Two New Yorkers are accused of murder in rural Alabama while on their way back to college, and one of their cousins--an inexperienced, loudmouth lawyer not accustomed to Southern rules and manners--comes in to defend them.
Bill Gambini and Stanley Rothenstein are two friends from New York University who just received scholarships to UCLA. They decide to drive through the South. Once they arrive in Alabama, they stop at a local convenience store to pick up a few snacks. But, no sooner than they leave the store, they are arrested. They had thought that they were arrested for shoplifting, but they were arrested for murder and robbery. Worse, they are facing execution for this crime. Bill and Stan do not have enough money for a lawyer, so the good news is that Bill has a lawyer in his family, his cousin, Vincent Laguardia Gambini. The bad news is that Vinny is an inexperienced lawyer who has not been at a trial. So, Vinny has to defend his clients and battle an uncompromising judge, some tough locals, and even his fiancée, Mona Lisa Vito, who just does not know when to shut up, to prove his clients' innocence. But he will soon realize that he is going to need help. Written by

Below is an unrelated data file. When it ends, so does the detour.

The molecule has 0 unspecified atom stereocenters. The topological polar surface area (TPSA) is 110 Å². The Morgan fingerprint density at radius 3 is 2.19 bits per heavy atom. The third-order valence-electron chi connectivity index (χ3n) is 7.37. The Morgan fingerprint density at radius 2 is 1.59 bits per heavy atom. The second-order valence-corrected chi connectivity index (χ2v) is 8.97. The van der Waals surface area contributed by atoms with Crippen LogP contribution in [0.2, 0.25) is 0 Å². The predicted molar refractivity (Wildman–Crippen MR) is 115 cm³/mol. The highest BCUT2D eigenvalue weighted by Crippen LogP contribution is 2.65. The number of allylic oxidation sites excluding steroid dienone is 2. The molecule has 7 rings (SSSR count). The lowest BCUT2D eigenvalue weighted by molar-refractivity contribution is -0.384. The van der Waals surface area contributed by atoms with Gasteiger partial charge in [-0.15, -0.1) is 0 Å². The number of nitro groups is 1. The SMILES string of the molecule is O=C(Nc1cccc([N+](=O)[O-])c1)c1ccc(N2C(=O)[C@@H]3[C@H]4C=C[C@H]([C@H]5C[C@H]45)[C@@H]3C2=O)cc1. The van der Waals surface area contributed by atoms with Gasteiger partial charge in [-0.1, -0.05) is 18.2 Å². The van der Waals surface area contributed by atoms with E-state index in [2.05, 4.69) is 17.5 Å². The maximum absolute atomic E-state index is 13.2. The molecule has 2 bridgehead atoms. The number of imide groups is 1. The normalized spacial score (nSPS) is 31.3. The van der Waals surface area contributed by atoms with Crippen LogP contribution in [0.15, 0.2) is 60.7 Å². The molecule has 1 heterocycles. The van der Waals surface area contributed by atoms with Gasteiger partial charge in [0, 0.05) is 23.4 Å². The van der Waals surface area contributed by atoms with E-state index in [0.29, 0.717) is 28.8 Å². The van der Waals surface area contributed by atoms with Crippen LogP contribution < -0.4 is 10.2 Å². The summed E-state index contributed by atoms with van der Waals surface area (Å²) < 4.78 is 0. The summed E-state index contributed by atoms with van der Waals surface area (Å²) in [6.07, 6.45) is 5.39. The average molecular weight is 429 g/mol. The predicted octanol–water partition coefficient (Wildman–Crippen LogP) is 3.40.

Actress Paulene Myers played Constance Riley. the witness that had trouble seeing. Earlier in her career, she played Judge Frances MacKenzie in an episode of All in the Family. See more »
At the end of the movie when everyone is leaving the court house, the sheriff and Judge call "Mr. Gambini" by "Mr. Gambini", not "Mr. Callo". The whole point of that scene was to confirm the impressive legal record of a "Mr. Callo". See more »
I can watch this film over and over again. Joe Pesci plays Vincent LaGuardia Gambini, a Brooklyn lawyer who is asked to defend his cousin and friend from a murder charge in Alabama. Marisa Tomei as Mona Lisa Vito, Vinny's girlfriend, deserved the Academy Award for Best Supporting Actress, rare for a comedy to even be nominated for anything by AMPAS. I really liked Fred Gwynne as the no-nonsense Judge Chamberlain Haller, a great foil for Joe Pesci's laid back, easy going Brooklyn wise guy. Even his name, Chamberlain Haller, evokes seriousness. A lot of fun, especially the courtroom antics of Pesci. Highly recommended.
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